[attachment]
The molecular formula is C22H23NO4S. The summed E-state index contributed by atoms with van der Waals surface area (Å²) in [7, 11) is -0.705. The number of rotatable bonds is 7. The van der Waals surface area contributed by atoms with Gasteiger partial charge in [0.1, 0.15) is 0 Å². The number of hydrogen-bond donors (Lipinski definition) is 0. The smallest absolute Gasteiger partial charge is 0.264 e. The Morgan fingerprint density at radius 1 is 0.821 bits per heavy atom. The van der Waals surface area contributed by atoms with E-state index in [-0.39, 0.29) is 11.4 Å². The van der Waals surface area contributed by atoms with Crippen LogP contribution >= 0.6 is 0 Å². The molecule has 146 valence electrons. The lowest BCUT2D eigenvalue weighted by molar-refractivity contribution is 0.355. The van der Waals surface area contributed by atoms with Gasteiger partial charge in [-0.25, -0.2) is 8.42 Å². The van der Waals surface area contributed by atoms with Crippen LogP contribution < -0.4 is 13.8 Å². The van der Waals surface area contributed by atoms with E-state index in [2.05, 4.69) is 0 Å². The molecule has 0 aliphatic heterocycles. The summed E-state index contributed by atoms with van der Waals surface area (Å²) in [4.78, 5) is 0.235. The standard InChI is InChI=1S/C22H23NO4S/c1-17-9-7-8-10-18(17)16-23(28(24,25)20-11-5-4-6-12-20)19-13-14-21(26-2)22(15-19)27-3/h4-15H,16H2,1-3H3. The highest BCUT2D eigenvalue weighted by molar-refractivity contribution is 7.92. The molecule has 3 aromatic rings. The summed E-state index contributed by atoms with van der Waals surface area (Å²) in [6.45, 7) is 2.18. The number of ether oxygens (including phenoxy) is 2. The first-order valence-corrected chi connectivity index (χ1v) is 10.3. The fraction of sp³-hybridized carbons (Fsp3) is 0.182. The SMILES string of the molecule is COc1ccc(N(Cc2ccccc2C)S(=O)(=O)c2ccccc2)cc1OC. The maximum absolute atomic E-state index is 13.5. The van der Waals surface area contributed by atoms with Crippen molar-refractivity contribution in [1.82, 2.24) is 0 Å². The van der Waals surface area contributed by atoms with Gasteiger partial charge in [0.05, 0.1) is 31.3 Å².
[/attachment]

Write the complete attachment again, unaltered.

The molecular formula is C22H23NO4S. The summed E-state index contributed by atoms with van der Waals surface area (Å²) in [7, 11) is -0.705. The number of rotatable bonds is 7. The van der Waals surface area contributed by atoms with Gasteiger partial charge in [0.1, 0.15) is 0 Å². The number of hydrogen-bond donors (Lipinski definition) is 0. The smallest absolute Gasteiger partial charge is 0.264 e. The Morgan fingerprint density at radius 1 is 0.821 bits per heavy atom. The van der Waals surface area contributed by atoms with E-state index in [-0.39, 0.29) is 11.4 Å². The van der Waals surface area contributed by atoms with Crippen LogP contribution >= 0.6 is 0 Å². The molecule has 146 valence electrons. The lowest BCUT2D eigenvalue weighted by molar-refractivity contribution is 0.355. The van der Waals surface area contributed by atoms with Gasteiger partial charge in [-0.25, -0.2) is 8.42 Å². The van der Waals surface area contributed by atoms with Crippen LogP contribution < -0.4 is 13.8 Å². The van der Waals surface area contributed by atoms with E-state index in [2.05, 4.69) is 0 Å². The molecule has 0 aliphatic heterocycles. The summed E-state index contributed by atoms with van der Waals surface area (Å²) in [4.78, 5) is 0.235. The standard InChI is InChI=1S/C22H23NO4S/c1-17-9-7-8-10-18(17)16-23(28(24,25)20-11-5-4-6-12-20)19-13-14-21(26-2)22(15-19)27-3/h4-15H,16H2,1-3H3. The highest BCUT2D eigenvalue weighted by molar-refractivity contribution is 7.92. The molecule has 3 aromatic rings. The summed E-state index contributed by atoms with van der Waals surface area (Å²) in [6.45, 7) is 2.18. The number of ether oxygens (including phenoxy) is 2. The first-order valence-corrected chi connectivity index (χ1v) is 10.3. The fraction of sp³-hybridized carbons (Fsp3) is 0.182. The SMILES string of the molecule is COc1ccc(N(Cc2ccccc2C)S(=O)(=O)c2ccccc2)cc1OC. The maximum absolute atomic E-state index is 13.5. The van der Waals surface area contributed by atoms with Crippen molar-refractivity contribution in [1.82, 2.24) is 0 Å². The van der Waals surface area contributed by atoms with Gasteiger partial charge in [0.05, 0.1) is 31.3 Å².